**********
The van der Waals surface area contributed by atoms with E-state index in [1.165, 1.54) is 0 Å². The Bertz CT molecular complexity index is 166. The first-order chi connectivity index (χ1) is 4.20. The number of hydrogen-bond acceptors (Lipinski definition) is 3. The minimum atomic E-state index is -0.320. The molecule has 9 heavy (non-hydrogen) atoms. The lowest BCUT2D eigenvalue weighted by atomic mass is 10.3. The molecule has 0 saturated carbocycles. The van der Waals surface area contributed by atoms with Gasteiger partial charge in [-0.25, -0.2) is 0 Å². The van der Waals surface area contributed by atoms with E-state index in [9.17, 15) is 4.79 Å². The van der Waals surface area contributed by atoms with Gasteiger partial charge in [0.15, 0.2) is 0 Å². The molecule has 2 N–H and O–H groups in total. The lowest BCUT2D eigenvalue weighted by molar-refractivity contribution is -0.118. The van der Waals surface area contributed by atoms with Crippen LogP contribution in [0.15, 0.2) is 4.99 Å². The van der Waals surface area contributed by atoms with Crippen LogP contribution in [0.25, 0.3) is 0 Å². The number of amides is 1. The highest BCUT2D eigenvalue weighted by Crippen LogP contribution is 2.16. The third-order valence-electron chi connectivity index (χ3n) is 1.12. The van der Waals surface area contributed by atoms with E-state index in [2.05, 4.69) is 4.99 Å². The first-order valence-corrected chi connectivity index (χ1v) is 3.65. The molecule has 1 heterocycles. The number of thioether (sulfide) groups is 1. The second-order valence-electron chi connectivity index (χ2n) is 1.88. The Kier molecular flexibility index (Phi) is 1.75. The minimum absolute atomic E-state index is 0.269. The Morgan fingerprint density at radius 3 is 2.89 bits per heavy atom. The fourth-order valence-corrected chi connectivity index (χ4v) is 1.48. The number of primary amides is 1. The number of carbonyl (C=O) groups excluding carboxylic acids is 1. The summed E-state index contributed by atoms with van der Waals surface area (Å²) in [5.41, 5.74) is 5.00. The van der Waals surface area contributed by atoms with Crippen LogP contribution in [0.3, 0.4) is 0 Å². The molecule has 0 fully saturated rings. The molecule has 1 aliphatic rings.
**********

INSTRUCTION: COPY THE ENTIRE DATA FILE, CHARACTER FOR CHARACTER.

The van der Waals surface area contributed by atoms with E-state index in [1.165, 1.54) is 0 Å². The Bertz CT molecular complexity index is 166. The first-order chi connectivity index (χ1) is 4.20. The number of hydrogen-bond acceptors (Lipinski definition) is 3. The minimum atomic E-state index is -0.320. The molecule has 9 heavy (non-hydrogen) atoms. The lowest BCUT2D eigenvalue weighted by atomic mass is 10.3. The molecule has 0 saturated carbocycles. The van der Waals surface area contributed by atoms with Gasteiger partial charge in [-0.25, -0.2) is 0 Å². The van der Waals surface area contributed by atoms with E-state index in [9.17, 15) is 4.79 Å². The van der Waals surface area contributed by atoms with Gasteiger partial charge in [0.15, 0.2) is 0 Å². The molecule has 2 N–H and O–H groups in total. The lowest BCUT2D eigenvalue weighted by molar-refractivity contribution is -0.118. The van der Waals surface area contributed by atoms with Crippen LogP contribution in [0.15, 0.2) is 4.99 Å². The van der Waals surface area contributed by atoms with Crippen LogP contribution in [0.25, 0.3) is 0 Å². The number of amides is 1. The highest BCUT2D eigenvalue weighted by Crippen LogP contribution is 2.16. The third-order valence-electron chi connectivity index (χ3n) is 1.12. The van der Waals surface area contributed by atoms with E-state index in [2.05, 4.69) is 4.99 Å². The first-order valence-corrected chi connectivity index (χ1v) is 3.65. The molecule has 1 heterocycles. The number of thioether (sulfide) groups is 1. The second-order valence-electron chi connectivity index (χ2n) is 1.88. The Kier molecular flexibility index (Phi) is 1.75. The minimum absolute atomic E-state index is 0.269. The Morgan fingerprint density at radius 3 is 2.89 bits per heavy atom. The fourth-order valence-corrected chi connectivity index (χ4v) is 1.48. The number of primary amides is 1. The number of carbonyl (C=O) groups excluding carboxylic acids is 1. The summed E-state index contributed by atoms with van der Waals surface area (Å²) in [5.41, 5.74) is 5.00. The van der Waals surface area contributed by atoms with Crippen LogP contribution in [0.3, 0.4) is 0 Å². The molecule has 0 fully saturated rings. The molecule has 1 aliphatic rings.